Our vulnerability scanner (Saint-based) is claiming that a large number of devices and servers are susceptible to the SSL/TLS renegotiation flaw (CVE-2009-3555). Most of these servers and devices are fairly up-to-date on patches / firmware.

Since the issue is 5+ years old, I suspect that the issues reported are mainly false positives.

To verify, I ran this:

openssl s_client -connect x.x.x.x:443
GET / HTTP/1.1
depth=0 CN = X.X.X.X, L = Utopia, ST = UU, C = US, O = Acme, OU = IT
verify error:num=18:self signed certificate
verify return:1
depth=0 CN = X.X.X.X, L = Utopia, ST = UU, C = US, O = Acme, OU = IT
verify return:1


So the server is saying, "RENEGOTIATING", which seems to indicate that it is vulnerable but it does not deliver content upon the subsequent CRLF, which seems to indicate that it is not vulnerable.

Based on the above, is this device vulnerable? Is there a better way to test? I just need a reliable way to confirm before writing off as false positive or trying to find a fix.


Jim, based on your results, the host is vulnerable. You should have received a ssl handshake failure if your host was patched. You should open a case with your vendor and as for a work-around or a patch.

140735200371552:error:1409E0E5:SSL routines:SSL3_WRITE_BYTES:ssl handshake failure:s3_pkt.c:615:

That is what you should have seen.

  • yes, but from what I have read there is more to it than that for the server / device to actually be vulnerable. The SSL implementation could allow for the attack, but that does not necessarily mean that the end-point is vulnerable. See g-sec.lu/practicaltls.pdf (p. 24, "Vulnerability Requirements"): "The server treats both sessions as one and merges them at the application layer" The fact that the server is not delivering any data seems to indicate that it is not vulnerable. Do you agree? – Jim Balo Jan 5 '15 at 21:09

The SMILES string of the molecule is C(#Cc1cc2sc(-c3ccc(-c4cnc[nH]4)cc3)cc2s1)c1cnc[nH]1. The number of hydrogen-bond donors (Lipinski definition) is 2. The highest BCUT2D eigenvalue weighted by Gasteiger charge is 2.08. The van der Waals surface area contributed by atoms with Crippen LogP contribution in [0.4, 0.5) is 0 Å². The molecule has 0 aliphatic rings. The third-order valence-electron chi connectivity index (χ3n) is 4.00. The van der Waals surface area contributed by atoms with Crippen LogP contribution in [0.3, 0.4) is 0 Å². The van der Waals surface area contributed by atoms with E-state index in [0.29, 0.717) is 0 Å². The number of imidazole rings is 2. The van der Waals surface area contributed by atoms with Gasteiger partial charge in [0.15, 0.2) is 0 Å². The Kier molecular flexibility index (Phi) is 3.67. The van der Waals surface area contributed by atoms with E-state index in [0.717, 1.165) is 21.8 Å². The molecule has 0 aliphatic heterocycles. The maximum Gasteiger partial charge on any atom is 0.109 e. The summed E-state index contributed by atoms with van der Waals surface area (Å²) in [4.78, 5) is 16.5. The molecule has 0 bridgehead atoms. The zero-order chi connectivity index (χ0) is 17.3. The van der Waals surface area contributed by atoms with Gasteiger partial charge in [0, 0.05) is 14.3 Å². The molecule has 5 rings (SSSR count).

• I would be speculating at this point. I would get the official answer from your vendor and document it internally so that you are covered. – Aaron Jan 5 '15 at 21:21
  • I dug deeper into one of the supposed vulnerabilities (vCenter), and despite responding to the openssl test above, it is not vulnerable: kb.vmware.com/selfservice/microsites/… The more I dig into this, the more I am becoming convinced that my test above indicates that the device / server is NOT vulnerable, since the end point is not allowing the two sessions to be merged. – Jim Balo Jan 5 '15 at 21:22
  • There are two kinds of renegotiation: the original insecure one, and the fixed rfc5746 one; if 5746 is implemented, which s_client tells you in the snipped part, R->RENEGOTIATING is safe. @Jim: if the stack allows non-5746 renegotiation, the server is vulnerable if it receives data and uses the security parameters of the handshake particularly client-certificate; what the server sends doesn't matter in itself. – dave_thompson_085 Jan 28 '15 at 10:40

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